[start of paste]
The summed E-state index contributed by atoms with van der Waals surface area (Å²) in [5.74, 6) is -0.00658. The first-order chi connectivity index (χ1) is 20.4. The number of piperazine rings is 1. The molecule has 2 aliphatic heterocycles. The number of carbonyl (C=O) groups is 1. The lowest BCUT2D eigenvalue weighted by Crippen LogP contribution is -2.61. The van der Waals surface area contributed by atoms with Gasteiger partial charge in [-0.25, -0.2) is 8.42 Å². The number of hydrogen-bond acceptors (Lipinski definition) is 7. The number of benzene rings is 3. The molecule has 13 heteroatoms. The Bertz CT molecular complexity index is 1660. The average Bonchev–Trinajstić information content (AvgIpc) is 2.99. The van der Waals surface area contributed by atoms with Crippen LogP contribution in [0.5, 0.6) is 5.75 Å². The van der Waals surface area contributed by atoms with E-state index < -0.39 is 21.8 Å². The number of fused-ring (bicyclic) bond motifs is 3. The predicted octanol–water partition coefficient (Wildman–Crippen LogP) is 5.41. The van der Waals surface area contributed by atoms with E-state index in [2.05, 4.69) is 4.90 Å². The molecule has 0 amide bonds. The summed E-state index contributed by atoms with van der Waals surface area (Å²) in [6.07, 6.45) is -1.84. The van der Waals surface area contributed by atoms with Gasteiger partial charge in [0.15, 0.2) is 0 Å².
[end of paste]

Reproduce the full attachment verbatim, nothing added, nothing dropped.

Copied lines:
The summed E-state index contributed by atoms with van der Waals surface area (Å²) in [5.74, 6) is -0.00658. The first-order chi connectivity index (χ1) is 20.4. The number of piperazine rings is 1. The molecule has 2 aliphatic heterocycles. The number of carbonyl (C=O) groups is 1. The lowest BCUT2D eigenvalue weighted by Crippen LogP contribution is -2.61. The van der Waals surface area contributed by atoms with Gasteiger partial charge in [-0.25, -0.2) is 8.42 Å². The number of hydrogen-bond acceptors (Lipinski definition) is 7. The number of benzene rings is 3. The molecule has 13 heteroatoms. The Bertz CT molecular complexity index is 1660. The average Bonchev–Trinajstić information content (AvgIpc) is 2.99. The van der Waals surface area contributed by atoms with Crippen LogP contribution in [0.5, 0.6) is 5.75 Å². The van der Waals surface area contributed by atoms with E-state index < -0.39 is 21.8 Å². The number of fused-ring (bicyclic) bond motifs is 3. The predicted octanol–water partition coefficient (Wildman–Crippen LogP) is 5.41. The van der Waals surface area contributed by atoms with E-state index in [2.05, 4.69) is 4.90 Å². The molecule has 0 amide bonds. The summed E-state index contributed by atoms with van der Waals surface area (Å²) in [6.07, 6.45) is -1.84. The van der Waals surface area contributed by atoms with Gasteiger partial charge in [0.15, 0.2) is 0 Å².